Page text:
The Lepton has potentially ionising effects on the surrounding matter, the charged pion as well.
>The chance to get hit by lightning is 1 in 1.000.000.
>The chance of an average person living in the US being struck by lightning in a given year is estimated at 1 in 500,000, while the chance of being struck by lightning in a lifetime is 1 in 6250 (estimated lifespan of 80 years).
>What is so hard to get about this? There are reactions between neutrinos and matter, the charged current is potentially ionising. Now, you need a LOT of neutrinos, but of course at one point you have enough neutrinos to kill somebody. It's not that complicated, you just need lots of neutrinos. A super nova produces unimaginably high amounts of neutrinos, so that is covered.
Dumbfuck, neutrinos cannot kill you. If that were true, there would be no life anywhere because our Sun produces an incredible number of them every second.
>The flux of solar neutrinos at the earth's surface is on the order of 10^11 per square centimeter per second.
can you grasp what "10^11 per square centimeter per second" means???
>Because you pulled them from your ass
Assume OP is ~20 year old male (reasonable since 4chan), then actuary tables give him 50 years to live. Assume gamma ray bursts of sufficient strength to kill OP hit the Earth on average every 500 million years (reasonable since that's the last time it happened). Probability is then approximately 1/10,000,000
In the United States, about 1.8% of deaths are car accidents (source: U.S. Census Bureau). I rounded it down to 1% chance for OP since I assumed he doesn't get out much (reasonable because 4chan).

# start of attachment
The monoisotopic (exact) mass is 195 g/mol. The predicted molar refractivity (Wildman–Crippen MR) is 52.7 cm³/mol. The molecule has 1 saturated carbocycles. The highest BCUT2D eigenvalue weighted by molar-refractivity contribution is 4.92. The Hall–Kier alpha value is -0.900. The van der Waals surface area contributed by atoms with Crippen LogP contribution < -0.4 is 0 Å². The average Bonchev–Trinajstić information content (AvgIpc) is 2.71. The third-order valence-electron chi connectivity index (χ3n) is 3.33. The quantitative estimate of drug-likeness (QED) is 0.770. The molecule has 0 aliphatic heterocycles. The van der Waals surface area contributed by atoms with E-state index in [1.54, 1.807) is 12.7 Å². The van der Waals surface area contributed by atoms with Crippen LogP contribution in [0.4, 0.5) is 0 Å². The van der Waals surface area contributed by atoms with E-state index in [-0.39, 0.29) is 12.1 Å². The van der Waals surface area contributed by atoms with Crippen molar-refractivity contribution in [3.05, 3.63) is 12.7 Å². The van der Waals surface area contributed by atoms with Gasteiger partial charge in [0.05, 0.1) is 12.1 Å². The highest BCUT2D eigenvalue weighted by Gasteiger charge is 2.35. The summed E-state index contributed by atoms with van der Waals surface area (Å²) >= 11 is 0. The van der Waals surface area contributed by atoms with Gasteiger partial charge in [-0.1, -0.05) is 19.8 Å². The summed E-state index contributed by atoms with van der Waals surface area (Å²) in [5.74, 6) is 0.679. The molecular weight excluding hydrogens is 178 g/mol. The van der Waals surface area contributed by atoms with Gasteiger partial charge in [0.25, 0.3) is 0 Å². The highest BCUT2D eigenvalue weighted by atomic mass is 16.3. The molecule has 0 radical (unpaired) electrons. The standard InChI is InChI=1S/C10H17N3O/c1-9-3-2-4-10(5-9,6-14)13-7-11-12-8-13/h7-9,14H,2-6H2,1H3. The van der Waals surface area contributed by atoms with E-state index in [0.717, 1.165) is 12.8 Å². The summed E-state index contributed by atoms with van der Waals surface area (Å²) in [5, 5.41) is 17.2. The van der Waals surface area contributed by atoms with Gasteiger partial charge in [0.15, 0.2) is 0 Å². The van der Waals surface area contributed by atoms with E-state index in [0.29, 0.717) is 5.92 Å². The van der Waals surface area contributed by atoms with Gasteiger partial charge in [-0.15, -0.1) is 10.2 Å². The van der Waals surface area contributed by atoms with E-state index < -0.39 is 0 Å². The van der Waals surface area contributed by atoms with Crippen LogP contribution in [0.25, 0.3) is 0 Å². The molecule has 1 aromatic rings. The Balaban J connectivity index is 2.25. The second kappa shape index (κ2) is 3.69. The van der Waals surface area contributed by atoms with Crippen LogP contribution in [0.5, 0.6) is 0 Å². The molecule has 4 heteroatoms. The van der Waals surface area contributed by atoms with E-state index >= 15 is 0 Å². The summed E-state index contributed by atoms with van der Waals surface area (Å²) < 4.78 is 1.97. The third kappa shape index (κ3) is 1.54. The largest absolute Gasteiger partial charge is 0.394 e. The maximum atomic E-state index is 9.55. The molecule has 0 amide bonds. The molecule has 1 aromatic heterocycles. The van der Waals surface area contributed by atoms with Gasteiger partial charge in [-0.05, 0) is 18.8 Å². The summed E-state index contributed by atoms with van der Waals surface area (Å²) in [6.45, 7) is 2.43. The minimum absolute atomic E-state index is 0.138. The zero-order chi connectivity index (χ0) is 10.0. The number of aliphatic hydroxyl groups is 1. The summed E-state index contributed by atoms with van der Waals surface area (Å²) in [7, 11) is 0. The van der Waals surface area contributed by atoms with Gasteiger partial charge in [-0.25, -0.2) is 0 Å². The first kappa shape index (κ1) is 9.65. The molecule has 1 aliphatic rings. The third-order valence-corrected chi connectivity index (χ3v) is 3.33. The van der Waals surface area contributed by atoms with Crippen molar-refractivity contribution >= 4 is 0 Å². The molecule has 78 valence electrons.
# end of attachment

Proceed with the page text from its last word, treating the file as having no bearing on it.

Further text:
Now fuck off.
Well, can you grasp what it means? I don't think so. I'm not talking about a realistic scenario, I'm just claiming it is theoretically possible if you have a neutrino flux that's big enough, which exist in the universe. The sun's neutrino flux is just not enough. Not even close. I know 10^11 sounds like a big number, but there are much, much bigger neutrino fluxes around.
> Assume gamma ray bursts of sufficient strength to kill OP hit the Earth on average every 500 million years (reasonable since that's the last time it happened).
This is not at all reasonable and it's unsourced too
>(reasonable since that's the last time it happened).
<(reasonable since that's the last time it happened).
Differentanon here, that's not reasonable, m8.
SN1987A was a supernova in the LMC, about 168 000 light years away. Kamiokande II for example registered 11 antineutrinos from this event. If the super nova was merely 1/60000 light years away (that's about 1 AE I think), Kamiokande would have detected 1.1e21 neutrinos. Now, the experiment had a test mass of about 3000 tons. A human is ~30000th of that. So that gives you 3.7e16 neutrino events inside one human body. These neutrinos have high energy, about a few dozen MeV or something, let's say 10 MeV on average. So the neutrinos deposit 3.7e17 MeV or about 60 kJ into your body. As mostly pions emerge from those reactions, that needs to be multiplied by a weighing factor of 2 to get the effective dose of 120/100 kSv = 1200 Sv. And that will kill you, more than once.
This is of course super simplified, but it gives you the idea. Supernovae emit 99% of their energy in the form of neutrinos. And supernovae are unimaginably energetic.